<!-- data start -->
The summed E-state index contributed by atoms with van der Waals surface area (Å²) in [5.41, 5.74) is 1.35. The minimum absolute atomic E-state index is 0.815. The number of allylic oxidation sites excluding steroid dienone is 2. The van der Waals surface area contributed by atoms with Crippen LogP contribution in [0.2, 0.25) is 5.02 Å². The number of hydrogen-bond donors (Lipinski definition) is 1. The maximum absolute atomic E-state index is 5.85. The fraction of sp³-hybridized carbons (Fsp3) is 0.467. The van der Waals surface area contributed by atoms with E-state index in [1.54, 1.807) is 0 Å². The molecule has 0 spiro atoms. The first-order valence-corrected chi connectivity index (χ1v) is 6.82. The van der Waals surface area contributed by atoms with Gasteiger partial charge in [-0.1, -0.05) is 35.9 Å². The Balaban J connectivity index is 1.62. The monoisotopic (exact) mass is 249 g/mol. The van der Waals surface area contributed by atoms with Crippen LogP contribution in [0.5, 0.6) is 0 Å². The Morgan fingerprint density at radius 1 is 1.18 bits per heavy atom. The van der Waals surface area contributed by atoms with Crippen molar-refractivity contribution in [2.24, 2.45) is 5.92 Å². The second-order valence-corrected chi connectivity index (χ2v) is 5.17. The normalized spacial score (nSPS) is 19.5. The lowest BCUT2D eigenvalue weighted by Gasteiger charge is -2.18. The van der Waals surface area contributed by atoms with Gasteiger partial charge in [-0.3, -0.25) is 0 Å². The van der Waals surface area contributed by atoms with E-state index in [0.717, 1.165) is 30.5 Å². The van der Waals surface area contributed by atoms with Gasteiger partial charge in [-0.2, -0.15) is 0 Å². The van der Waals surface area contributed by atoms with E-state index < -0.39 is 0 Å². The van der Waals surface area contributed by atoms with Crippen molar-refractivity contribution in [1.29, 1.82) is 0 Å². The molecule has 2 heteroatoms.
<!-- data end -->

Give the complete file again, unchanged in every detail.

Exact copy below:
The summed E-state index contributed by atoms with van der Waals surface area (Å²) in [5.41, 5.74) is 1.35. The minimum absolute atomic E-state index is 0.815. The number of allylic oxidation sites excluding steroid dienone is 2. The van der Waals surface area contributed by atoms with Crippen LogP contribution in [0.2, 0.25) is 5.02 Å². The number of hydrogen-bond donors (Lipinski definition) is 1. The maximum absolute atomic E-state index is 5.85. The fraction of sp³-hybridized carbons (Fsp3) is 0.467. The van der Waals surface area contributed by atoms with E-state index in [1.54, 1.807) is 0 Å². The molecule has 0 spiro atoms. The first-order valence-corrected chi connectivity index (χ1v) is 6.82. The van der Waals surface area contributed by atoms with Gasteiger partial charge in [-0.1, -0.05) is 35.9 Å². The Balaban J connectivity index is 1.62. The monoisotopic (exact) mass is 249 g/mol. The van der Waals surface area contributed by atoms with Crippen LogP contribution in [0.5, 0.6) is 0 Å². The Morgan fingerprint density at radius 1 is 1.18 bits per heavy atom. The van der Waals surface area contributed by atoms with Crippen molar-refractivity contribution in [2.24, 2.45) is 5.92 Å². The second-order valence-corrected chi connectivity index (χ2v) is 5.17. The normalized spacial score (nSPS) is 19.5. The lowest BCUT2D eigenvalue weighted by Gasteiger charge is -2.18. The van der Waals surface area contributed by atoms with Gasteiger partial charge in [-0.3, -0.25) is 0 Å². The van der Waals surface area contributed by atoms with E-state index in [0.717, 1.165) is 30.5 Å². The van der Waals surface area contributed by atoms with Gasteiger partial charge in [-0.2, -0.15) is 0 Å². The van der Waals surface area contributed by atoms with E-state index < -0.39 is 0 Å². The van der Waals surface area contributed by atoms with Crippen molar-refractivity contribution in [1.29, 1.82) is 0 Å². The molecule has 2 heteroatoms.